Twitter can be a wild place, especially when some Internet randos start threatening that they'll find your IP address through Twitter. For those of you that aren't aware, your IP reveals approximate details about your real-life location - country, city, and even ZIP code in some cases.
At first glance, that might not seem like much to go on. However, a seasoned "cyber stalker" may couple that info with other personal details from your Twitter profile to try and confirm your identity. Things you may have forgotten that you even posted about. Your school, somewhere you worked in the past, the name of a pet, an event you went to nearby, that sort of thing.
Good news, though. It's not possible to find out someone's IP address simply by checking their Twitter posts. Twitter keeps all of it under wraps, so hackers and other unsavory netizens can't use that info against their users. That being said, it's still possible to grab someone's IP on the platform - albeit in a more roundabout way.
Here are a couple of methods someone may try to use on you, as well as how to protect your privacy online.
Here's How an Attacker Can Find Your IP Through Twitter
There are a few ways to find out who is behind a Twitter account - or their approximate real-life location, at the very least.
#1 Using a Third Party IP Logger
One of them involves using an IP logger - which is, as the name suggests, a service that logs your IP address. The "attacker" simply has to lure the victim into clicking a link that's been shortened with a service like Grabify or IPLogger.
On the surface, the link just sends you to a regular page, presumably related to the topic you were discussing. "What's this? Jujutsu Kaisen season 3 is coming out in 2023? Let me see that." You click the article, and bam - your device details have been logged. The "attacker" can now check the logs and see who accessed their link.
This is the kind of info they now have about you:
- The date and time you accessed the link
- Your IP address, country, and Internet provider
- Your browser's user agent (a string of data that reveals your browser and OS versions, device type, and other details)
These details are collected during a process called browser fingerprinting. You can tell right away that's way more than an Internet stranger should know about you.
#2 Using Their Own Website
Links like those from Grabify have come to be seen as spammy in recent years. As such, a cyberstalker may create their own website to use as a dedicated IP logger. Thanks to their admin privileges, they can see a log of all IPs that have recently accessed their web page.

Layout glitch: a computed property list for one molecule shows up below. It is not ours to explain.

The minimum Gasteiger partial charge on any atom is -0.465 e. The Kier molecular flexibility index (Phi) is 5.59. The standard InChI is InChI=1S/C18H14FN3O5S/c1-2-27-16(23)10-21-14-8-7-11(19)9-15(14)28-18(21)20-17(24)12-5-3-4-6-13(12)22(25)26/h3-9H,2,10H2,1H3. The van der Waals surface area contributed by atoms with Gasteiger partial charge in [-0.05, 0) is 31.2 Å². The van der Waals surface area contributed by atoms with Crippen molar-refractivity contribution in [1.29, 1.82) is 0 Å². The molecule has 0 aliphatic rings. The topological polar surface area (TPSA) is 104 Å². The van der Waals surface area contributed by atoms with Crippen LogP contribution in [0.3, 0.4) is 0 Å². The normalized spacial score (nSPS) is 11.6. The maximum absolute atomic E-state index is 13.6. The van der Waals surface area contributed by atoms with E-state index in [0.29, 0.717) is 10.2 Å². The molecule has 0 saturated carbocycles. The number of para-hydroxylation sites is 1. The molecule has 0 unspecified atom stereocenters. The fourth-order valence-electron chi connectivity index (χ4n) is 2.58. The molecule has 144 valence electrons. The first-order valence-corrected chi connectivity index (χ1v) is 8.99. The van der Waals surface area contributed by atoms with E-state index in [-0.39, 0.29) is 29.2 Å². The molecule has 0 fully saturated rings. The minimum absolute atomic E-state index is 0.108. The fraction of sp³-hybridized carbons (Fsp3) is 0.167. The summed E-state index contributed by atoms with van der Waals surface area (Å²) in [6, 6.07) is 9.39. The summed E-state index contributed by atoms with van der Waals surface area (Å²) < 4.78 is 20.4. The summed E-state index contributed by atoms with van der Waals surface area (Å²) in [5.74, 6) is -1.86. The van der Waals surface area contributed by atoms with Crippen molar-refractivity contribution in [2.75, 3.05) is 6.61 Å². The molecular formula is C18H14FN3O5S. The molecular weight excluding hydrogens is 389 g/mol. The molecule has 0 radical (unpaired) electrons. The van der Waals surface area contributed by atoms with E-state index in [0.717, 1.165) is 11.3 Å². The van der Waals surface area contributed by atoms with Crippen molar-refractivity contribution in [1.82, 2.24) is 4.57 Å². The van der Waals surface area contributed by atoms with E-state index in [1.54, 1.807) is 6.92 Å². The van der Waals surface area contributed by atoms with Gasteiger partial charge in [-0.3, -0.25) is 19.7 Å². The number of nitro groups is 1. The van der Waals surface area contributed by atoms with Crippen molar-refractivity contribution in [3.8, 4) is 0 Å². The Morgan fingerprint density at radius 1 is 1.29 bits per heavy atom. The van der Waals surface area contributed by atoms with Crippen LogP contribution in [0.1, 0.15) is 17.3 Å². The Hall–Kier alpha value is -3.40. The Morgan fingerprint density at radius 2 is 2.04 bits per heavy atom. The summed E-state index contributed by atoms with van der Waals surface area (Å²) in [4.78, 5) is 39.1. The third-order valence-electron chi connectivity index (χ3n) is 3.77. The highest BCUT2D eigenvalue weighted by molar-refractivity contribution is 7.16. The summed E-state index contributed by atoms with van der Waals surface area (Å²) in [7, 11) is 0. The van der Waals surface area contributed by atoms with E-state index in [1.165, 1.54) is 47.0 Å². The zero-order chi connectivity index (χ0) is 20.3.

The victim is more likely to click on it as well since the link to their page (presumably) looks more legitimate than a suspicious shortlink. All in all a more sound plan than the first option and much harder to avoid. Well, short of ignoring any and all links sent by strangers on Twitter.
There's an easier way to protect yourself, though - and that's by using a capable VPN to hide your IP from eavesdroppers.
What Can Someone Do With Your IP?
By its own, not much. Your IP address will reveal your city of residence (or at least a nearby location), which an attacker can combine with other pieces of info to discover your identity. That's most likely the greatest threat you'd face from someone trying to find your IP address through Twitter. Someone that has it out for you may then use your details to commit identity fraud or post them online for everyone to see (an act called "doxxing").
An experienced hacker may try to look for open ports on your device and exploit app vulnerabilities so they can take over your machine. However, that is incredibly hard to achieve considering all the safeguards already in place. For example, your ISP's and your router's own security configuration or the firewall on your system. Hackers are unlikely to spend that much time navigating all these hoops just to attack the average Twitter user.
That being said, they can still perform what's called a Denial-of-Service (DoS) attack. Essentially, an attacker will use your IP and flood your connection with bogus requests to take your network offline. Annoying, yes - but easily solvable by resetting your IP (if you have a dynamic IP address) or simply using a good VPN to cover your digital tracks.
Worried Someone Might Find Your IP Address Through Twitter? Just Use a VPN
As mentioned, VPNs mask your real IP address from any outsiders (hackers, online services, government surveillance, etc.) They also replace it with a new one, depending on the server you connect to. For instance, if you live in the UK, you can easily get a US IP address for privacy or entertainment reasons.
Not only will changing your IP protect you from logging on Twitter, but you can also watch geo-blocked content from anywhere in the world. You might as well flex on potential Internet stalkers and catch some Netflix shows you wouldn't be able to access otherwise.
Don't know where to start looking? Understandable, as there's quite a wide variety of VPN providers out there, each with its own perks. The most well-rounded option out there at the moment is ExpressVPN, with 3000+ lightning-fast servers spread across nearly 100 territories. Try ExpressVPN RISK-FREE for 30 days right away and laugh at the Internet weirdos trying to scare you by posting your IP on Twitter.